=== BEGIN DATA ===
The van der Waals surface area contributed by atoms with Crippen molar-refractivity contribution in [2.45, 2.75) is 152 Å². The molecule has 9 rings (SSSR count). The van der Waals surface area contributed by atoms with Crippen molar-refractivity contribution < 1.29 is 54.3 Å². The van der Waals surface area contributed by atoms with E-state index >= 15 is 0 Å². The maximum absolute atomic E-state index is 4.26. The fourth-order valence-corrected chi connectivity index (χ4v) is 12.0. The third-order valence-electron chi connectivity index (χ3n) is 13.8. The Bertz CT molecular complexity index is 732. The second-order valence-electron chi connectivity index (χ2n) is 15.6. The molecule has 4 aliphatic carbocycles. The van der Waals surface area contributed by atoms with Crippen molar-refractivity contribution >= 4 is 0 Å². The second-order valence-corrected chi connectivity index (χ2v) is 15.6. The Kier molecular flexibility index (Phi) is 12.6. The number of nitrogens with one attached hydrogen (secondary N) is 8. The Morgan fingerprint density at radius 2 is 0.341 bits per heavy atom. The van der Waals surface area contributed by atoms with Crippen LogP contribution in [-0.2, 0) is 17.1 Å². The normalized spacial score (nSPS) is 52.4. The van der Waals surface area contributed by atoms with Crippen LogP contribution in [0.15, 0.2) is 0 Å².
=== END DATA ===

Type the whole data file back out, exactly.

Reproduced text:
The van der Waals surface area contributed by atoms with Crippen molar-refractivity contribution in [2.45, 2.75) is 152 Å². The molecule has 9 rings (SSSR count). The van der Waals surface area contributed by atoms with Crippen molar-refractivity contribution < 1.29 is 54.3 Å². The van der Waals surface area contributed by atoms with E-state index >= 15 is 0 Å². The maximum absolute atomic E-state index is 4.26. The fourth-order valence-corrected chi connectivity index (χ4v) is 12.0. The third-order valence-electron chi connectivity index (χ3n) is 13.8. The Bertz CT molecular complexity index is 732. The second-order valence-electron chi connectivity index (χ2n) is 15.6. The molecule has 4 aliphatic carbocycles. The van der Waals surface area contributed by atoms with Crippen molar-refractivity contribution >= 4 is 0 Å². The second-order valence-corrected chi connectivity index (χ2v) is 15.6. The Kier molecular flexibility index (Phi) is 12.6. The number of nitrogens with one attached hydrogen (secondary N) is 8. The Morgan fingerprint density at radius 2 is 0.341 bits per heavy atom. The van der Waals surface area contributed by atoms with Crippen LogP contribution in [-0.2, 0) is 17.1 Å². The normalized spacial score (nSPS) is 52.4. The van der Waals surface area contributed by atoms with Crippen LogP contribution in [0.15, 0.2) is 0 Å².